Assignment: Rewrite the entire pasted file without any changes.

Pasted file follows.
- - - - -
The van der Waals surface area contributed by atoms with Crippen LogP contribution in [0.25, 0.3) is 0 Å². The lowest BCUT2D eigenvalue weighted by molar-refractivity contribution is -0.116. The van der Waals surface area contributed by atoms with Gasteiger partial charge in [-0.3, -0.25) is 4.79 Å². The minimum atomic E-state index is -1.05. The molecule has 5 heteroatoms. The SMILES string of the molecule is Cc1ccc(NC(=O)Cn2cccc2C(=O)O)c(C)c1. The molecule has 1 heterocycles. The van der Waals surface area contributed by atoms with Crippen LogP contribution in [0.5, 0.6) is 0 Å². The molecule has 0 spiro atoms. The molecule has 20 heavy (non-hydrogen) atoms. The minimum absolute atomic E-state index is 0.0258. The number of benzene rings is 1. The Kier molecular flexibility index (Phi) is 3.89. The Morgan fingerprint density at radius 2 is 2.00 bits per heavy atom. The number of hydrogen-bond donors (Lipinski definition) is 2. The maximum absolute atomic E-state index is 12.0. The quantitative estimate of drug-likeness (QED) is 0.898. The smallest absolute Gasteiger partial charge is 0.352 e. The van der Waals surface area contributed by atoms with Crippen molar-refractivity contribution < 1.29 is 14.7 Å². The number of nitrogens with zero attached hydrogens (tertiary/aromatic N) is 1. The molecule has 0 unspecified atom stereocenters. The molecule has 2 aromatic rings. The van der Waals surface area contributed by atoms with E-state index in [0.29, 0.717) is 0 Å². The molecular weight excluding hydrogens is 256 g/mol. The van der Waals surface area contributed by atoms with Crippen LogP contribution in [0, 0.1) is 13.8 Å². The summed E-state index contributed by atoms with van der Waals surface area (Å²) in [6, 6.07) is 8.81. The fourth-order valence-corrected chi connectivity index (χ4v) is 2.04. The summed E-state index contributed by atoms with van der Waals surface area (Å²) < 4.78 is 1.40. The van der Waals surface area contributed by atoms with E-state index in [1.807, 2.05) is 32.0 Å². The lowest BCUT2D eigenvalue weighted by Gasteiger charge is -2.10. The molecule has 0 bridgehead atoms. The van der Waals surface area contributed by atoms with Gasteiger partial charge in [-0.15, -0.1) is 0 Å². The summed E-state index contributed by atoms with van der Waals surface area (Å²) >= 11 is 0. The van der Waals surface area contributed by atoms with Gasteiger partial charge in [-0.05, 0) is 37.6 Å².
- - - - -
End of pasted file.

The van der Waals surface area contributed by atoms with Crippen LogP contribution in [0.25, 0.3) is 0 Å². The lowest BCUT2D eigenvalue weighted by molar-refractivity contribution is -0.116. The van der Waals surface area contributed by atoms with Gasteiger partial charge in [-0.3, -0.25) is 4.79 Å². The minimum atomic E-state index is -1.05. The molecule has 5 heteroatoms. The SMILES string of the molecule is Cc1ccc(NC(=O)Cn2cccc2C(=O)O)c(C)c1. The molecule has 1 heterocycles. The van der Waals surface area contributed by atoms with Crippen LogP contribution in [0.5, 0.6) is 0 Å². The molecule has 0 spiro atoms. The molecule has 20 heavy (non-hydrogen) atoms. The minimum absolute atomic E-state index is 0.0258. The number of benzene rings is 1. The Kier molecular flexibility index (Phi) is 3.89. The Morgan fingerprint density at radius 2 is 2.00 bits per heavy atom. The number of hydrogen-bond donors (Lipinski definition) is 2. The maximum absolute atomic E-state index is 12.0. The quantitative estimate of drug-likeness (QED) is 0.898. The smallest absolute Gasteiger partial charge is 0.352 e. The van der Waals surface area contributed by atoms with Crippen molar-refractivity contribution < 1.29 is 14.7 Å². The number of nitrogens with zero attached hydrogens (tertiary/aromatic N) is 1. The molecule has 0 unspecified atom stereocenters. The molecule has 2 aromatic rings. The van der Waals surface area contributed by atoms with E-state index in [0.29, 0.717) is 0 Å². The molecular weight excluding hydrogens is 256 g/mol. The van der Waals surface area contributed by atoms with Crippen LogP contribution in [0, 0.1) is 13.8 Å². The summed E-state index contributed by atoms with van der Waals surface area (Å²) in [6, 6.07) is 8.81. The fourth-order valence-corrected chi connectivity index (χ4v) is 2.04. The summed E-state index contributed by atoms with van der Waals surface area (Å²) < 4.78 is 1.40. The van der Waals surface area contributed by atoms with E-state index in [1.807, 2.05) is 32.0 Å². The lowest BCUT2D eigenvalue weighted by Gasteiger charge is -2.10. The molecule has 0 bridgehead atoms. The van der Waals surface area contributed by atoms with Gasteiger partial charge in [-0.15, -0.1) is 0 Å². The summed E-state index contributed by atoms with van der Waals surface area (Å²) >= 11 is 0. The van der Waals surface area contributed by atoms with Gasteiger partial charge in [-0.05, 0) is 37.6 Å².